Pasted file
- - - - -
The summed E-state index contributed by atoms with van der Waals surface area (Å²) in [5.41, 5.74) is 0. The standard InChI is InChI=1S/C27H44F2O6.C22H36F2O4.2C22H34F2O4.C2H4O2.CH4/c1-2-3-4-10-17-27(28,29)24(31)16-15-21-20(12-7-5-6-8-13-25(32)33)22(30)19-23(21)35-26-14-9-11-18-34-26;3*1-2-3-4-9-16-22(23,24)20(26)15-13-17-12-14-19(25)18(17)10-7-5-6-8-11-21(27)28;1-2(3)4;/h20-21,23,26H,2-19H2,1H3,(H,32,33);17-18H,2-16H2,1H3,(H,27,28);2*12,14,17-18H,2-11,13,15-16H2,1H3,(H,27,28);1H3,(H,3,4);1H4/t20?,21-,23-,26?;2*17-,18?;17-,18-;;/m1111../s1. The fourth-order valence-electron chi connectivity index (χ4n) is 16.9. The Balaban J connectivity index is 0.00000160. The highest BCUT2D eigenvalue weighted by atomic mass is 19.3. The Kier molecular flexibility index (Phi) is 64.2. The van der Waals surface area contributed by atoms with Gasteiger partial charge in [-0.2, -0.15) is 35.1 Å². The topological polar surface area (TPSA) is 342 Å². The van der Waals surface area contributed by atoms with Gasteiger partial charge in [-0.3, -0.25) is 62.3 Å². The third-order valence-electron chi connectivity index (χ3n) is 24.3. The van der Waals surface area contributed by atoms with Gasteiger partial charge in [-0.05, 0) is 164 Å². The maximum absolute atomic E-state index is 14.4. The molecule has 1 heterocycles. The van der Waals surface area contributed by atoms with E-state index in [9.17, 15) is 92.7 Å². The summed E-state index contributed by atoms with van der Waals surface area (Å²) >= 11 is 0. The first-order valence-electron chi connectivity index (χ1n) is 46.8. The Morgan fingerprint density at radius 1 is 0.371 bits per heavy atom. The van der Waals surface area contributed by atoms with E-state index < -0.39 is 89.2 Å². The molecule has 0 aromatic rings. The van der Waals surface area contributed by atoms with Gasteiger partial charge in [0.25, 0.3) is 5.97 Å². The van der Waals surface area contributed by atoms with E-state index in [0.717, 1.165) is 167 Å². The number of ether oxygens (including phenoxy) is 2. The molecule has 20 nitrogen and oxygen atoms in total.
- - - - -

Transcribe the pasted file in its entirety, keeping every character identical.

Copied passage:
The summed E-state index contributed by atoms with van der Waals surface area (Å²) in [5.41, 5.74) is 0. The standard InChI is InChI=1S/C27H44F2O6.C22H36F2O4.2C22H34F2O4.C2H4O2.CH4/c1-2-3-4-10-17-27(28,29)24(31)16-15-21-20(12-7-5-6-8-13-25(32)33)22(30)19-23(21)35-26-14-9-11-18-34-26;3*1-2-3-4-9-16-22(23,24)20(26)15-13-17-12-14-19(25)18(17)10-7-5-6-8-11-21(27)28;1-2(3)4;/h20-21,23,26H,2-19H2,1H3,(H,32,33);17-18H,2-16H2,1H3,(H,27,28);2*12,14,17-18H,2-11,13,15-16H2,1H3,(H,27,28);1H3,(H,3,4);1H4/t20?,21-,23-,26?;2*17-,18?;17-,18-;;/m1111../s1. The fourth-order valence-electron chi connectivity index (χ4n) is 16.9. The Balaban J connectivity index is 0.00000160. The highest BCUT2D eigenvalue weighted by atomic mass is 19.3. The Kier molecular flexibility index (Phi) is 64.2. The van der Waals surface area contributed by atoms with Gasteiger partial charge in [-0.2, -0.15) is 35.1 Å². The topological polar surface area (TPSA) is 342 Å². The van der Waals surface area contributed by atoms with Gasteiger partial charge in [-0.3, -0.25) is 62.3 Å². The third-order valence-electron chi connectivity index (χ3n) is 24.3. The van der Waals surface area contributed by atoms with Gasteiger partial charge in [-0.05, 0) is 164 Å². The maximum absolute atomic E-state index is 14.4. The molecule has 1 heterocycles. The van der Waals surface area contributed by atoms with E-state index in [9.17, 15) is 92.7 Å². The summed E-state index contributed by atoms with van der Waals surface area (Å²) >= 11 is 0. The first-order valence-electron chi connectivity index (χ1n) is 46.8. The Morgan fingerprint density at radius 1 is 0.371 bits per heavy atom. The van der Waals surface area contributed by atoms with E-state index < -0.39 is 89.2 Å². The molecule has 0 aromatic rings. The van der Waals surface area contributed by atoms with Gasteiger partial charge in [0.25, 0.3) is 5.97 Å². The van der Waals surface area contributed by atoms with E-state index in [0.717, 1.165) is 167 Å². The number of ether oxygens (including phenoxy) is 2. The molecule has 20 nitrogen and oxygen atoms in total.